Deploy ASP.NET Core apps on IIS - Day 15 - 24 days of "Front-end Development with ASP.NET Core, Angular, and Bootstrap"

After developing the ASP.NET Core application, adding client-side interactivity with Angular and styling with Bootstrap, all automated using webpack and with dependencies managed with Nuget, the time has come to deploy the application.

My upcoming "Front-end Development with ASP.NET Core, Angular, and Bootstrap" book explains how to deploy ASP.NET Core applications with three different methods:

  • On-Prem on IIS
  • On Azure App Services
  • To Docker containers

On day 15 of my advent calendar I'm showing how to publish to a local IIS.

In "classic" ASP.NET, applications are DLLs that are hosted inside the IIS Application Pool (also known as Worker Process, w3wp.exe). They are instantiated from IIS's runtime manager. When requests come in, they are sent to the HttpRuntime of the right site, which lives inside an AppPool. In short, they are basically modules controlled by IIS itself.

In ASP.NET Core, it is totally different. ASP.NET Core applications (remember, they are all console applications) run their own web server using Kestrel. Each application already hosts itself and can directly respond to requests over HTTP, so you might be wondering why you need IIS in first place.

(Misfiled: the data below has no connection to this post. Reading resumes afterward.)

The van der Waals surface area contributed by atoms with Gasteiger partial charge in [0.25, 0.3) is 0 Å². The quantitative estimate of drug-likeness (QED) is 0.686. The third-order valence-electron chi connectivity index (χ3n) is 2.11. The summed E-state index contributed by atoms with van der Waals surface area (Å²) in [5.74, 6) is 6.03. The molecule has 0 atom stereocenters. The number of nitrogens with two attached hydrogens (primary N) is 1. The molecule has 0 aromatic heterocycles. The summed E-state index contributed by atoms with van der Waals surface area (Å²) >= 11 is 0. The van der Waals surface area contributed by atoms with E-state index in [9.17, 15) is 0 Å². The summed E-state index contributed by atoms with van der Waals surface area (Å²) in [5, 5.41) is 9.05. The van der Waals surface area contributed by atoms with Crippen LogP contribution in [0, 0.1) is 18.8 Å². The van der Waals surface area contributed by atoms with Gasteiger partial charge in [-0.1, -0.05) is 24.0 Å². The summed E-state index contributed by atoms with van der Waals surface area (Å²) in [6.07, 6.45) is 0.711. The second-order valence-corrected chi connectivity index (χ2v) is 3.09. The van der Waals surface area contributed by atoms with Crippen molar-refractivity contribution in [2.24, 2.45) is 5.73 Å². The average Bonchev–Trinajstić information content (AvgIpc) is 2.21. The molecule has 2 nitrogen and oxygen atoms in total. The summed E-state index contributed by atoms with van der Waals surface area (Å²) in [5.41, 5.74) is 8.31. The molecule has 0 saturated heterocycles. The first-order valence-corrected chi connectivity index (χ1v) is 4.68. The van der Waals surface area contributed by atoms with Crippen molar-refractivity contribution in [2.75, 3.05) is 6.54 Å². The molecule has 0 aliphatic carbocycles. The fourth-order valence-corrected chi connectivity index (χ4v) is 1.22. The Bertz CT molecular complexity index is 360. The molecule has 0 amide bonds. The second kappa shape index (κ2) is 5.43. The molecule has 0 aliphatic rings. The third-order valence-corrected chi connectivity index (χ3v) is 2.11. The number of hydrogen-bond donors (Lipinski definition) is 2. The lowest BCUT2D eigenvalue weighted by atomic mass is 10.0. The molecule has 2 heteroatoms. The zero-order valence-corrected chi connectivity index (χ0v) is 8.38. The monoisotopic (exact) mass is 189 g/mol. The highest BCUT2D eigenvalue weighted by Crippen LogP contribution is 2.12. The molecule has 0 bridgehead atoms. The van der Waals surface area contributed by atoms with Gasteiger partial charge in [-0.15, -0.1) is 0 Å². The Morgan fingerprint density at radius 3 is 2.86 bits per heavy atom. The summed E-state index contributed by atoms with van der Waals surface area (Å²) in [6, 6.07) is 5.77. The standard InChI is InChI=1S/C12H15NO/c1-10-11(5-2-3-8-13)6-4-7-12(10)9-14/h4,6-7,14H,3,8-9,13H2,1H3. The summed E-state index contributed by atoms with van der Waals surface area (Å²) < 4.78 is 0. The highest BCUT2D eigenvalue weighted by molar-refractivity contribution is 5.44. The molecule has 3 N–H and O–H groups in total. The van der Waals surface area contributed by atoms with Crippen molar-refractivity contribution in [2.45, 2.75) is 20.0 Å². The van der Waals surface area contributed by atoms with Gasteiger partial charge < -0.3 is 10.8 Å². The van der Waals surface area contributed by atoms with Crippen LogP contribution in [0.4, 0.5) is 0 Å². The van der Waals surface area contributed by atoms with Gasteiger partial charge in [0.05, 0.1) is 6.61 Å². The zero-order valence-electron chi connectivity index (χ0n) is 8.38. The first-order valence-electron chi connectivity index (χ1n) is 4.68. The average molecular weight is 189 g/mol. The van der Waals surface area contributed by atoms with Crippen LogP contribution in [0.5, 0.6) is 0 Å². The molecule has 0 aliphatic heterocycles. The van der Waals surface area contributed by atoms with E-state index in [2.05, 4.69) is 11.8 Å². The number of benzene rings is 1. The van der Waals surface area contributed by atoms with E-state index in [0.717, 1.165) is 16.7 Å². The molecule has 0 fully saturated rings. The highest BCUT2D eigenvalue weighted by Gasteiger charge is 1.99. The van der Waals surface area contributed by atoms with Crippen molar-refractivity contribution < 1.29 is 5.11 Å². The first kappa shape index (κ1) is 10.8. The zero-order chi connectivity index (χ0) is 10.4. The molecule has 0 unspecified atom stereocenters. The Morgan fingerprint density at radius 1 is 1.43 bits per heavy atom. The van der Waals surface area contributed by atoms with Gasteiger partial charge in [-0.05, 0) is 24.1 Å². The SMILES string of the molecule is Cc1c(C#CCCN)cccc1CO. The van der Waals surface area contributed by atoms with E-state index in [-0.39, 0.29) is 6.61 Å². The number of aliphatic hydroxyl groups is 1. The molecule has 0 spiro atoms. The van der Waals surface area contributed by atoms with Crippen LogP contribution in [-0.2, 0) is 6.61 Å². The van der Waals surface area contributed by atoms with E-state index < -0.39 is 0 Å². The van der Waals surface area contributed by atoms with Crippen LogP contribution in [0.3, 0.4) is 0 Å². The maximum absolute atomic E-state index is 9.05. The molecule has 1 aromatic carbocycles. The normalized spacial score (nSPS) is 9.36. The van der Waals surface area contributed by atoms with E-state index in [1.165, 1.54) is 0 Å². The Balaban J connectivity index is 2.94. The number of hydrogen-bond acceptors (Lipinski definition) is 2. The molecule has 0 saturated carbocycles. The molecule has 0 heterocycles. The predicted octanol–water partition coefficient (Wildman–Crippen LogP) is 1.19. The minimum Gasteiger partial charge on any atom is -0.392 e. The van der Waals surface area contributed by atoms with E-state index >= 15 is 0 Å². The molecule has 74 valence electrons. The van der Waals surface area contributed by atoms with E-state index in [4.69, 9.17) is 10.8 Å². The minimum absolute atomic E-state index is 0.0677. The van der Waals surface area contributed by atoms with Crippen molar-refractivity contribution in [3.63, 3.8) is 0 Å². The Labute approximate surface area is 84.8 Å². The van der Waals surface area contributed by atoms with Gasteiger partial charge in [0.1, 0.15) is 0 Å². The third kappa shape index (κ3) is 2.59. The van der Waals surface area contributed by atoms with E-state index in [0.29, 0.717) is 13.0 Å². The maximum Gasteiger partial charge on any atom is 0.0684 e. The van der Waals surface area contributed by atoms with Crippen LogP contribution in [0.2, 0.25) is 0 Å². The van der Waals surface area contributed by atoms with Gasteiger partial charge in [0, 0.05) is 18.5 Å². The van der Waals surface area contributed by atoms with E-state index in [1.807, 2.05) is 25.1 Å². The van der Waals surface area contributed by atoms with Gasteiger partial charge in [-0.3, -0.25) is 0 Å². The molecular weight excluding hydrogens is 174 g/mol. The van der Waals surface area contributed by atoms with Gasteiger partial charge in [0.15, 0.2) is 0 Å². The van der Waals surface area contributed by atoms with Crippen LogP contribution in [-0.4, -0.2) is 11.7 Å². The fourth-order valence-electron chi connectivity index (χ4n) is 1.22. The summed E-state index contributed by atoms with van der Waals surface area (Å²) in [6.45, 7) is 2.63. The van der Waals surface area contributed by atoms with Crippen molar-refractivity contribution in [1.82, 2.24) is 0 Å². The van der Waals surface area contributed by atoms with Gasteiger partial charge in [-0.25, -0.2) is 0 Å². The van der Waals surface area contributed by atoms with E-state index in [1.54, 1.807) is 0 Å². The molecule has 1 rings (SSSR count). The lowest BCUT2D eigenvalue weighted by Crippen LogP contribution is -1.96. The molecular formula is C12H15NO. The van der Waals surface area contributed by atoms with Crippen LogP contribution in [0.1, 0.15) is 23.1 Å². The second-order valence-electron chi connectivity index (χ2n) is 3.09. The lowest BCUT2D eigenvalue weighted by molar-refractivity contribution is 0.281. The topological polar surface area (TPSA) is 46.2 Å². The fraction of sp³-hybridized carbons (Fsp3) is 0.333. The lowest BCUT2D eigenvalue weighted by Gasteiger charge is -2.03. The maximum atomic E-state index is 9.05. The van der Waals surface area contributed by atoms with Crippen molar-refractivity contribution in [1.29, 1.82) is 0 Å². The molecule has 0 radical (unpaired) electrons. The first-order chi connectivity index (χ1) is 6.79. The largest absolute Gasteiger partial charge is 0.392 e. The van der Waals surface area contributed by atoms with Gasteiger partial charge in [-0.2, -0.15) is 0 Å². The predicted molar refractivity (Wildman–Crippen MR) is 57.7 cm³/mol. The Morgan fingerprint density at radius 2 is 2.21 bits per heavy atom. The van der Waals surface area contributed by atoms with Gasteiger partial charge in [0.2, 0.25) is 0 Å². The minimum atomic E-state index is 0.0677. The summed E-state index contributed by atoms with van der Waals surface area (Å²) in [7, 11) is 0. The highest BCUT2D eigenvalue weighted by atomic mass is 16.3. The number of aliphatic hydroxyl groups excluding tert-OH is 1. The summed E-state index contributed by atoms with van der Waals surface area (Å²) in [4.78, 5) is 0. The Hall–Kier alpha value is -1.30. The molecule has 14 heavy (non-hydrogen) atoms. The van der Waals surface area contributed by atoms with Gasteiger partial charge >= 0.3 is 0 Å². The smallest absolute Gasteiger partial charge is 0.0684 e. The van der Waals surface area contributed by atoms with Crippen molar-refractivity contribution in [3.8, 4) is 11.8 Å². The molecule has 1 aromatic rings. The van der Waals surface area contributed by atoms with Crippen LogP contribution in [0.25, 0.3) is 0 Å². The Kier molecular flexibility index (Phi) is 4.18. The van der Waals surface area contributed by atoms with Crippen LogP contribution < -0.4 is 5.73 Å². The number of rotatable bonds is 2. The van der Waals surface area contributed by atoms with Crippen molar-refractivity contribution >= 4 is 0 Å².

In this case IIS basically acts as a reverse proxy, receiving the requests and forwarding them to the ASP.NET Core application self-hosted on a Kestrel web server. Then it waits for the execution pipeline to complete its processing and sends back the HTTP output to the originator of the request.

This is accomplished by AspNetCoreModule, which calls the dotnet run command to fire up the application the first time it is requested.

This module is configured via the web.config file in the root of the application.

<?xml version="1.0" encoding="utf-8"?>

But you don't have to worry too much about this web.config since it's automatically generated, together with the compiled DLLs and other configuration files, when you run the dotnet publish command.

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Now rarely people still deploy to servers on premise, so tomorrow I'm going to show how deploying to Azure. Come back to my blog to read more, and to read more about deploying applications on IIS and Azure, please consider pre-ordering my book.

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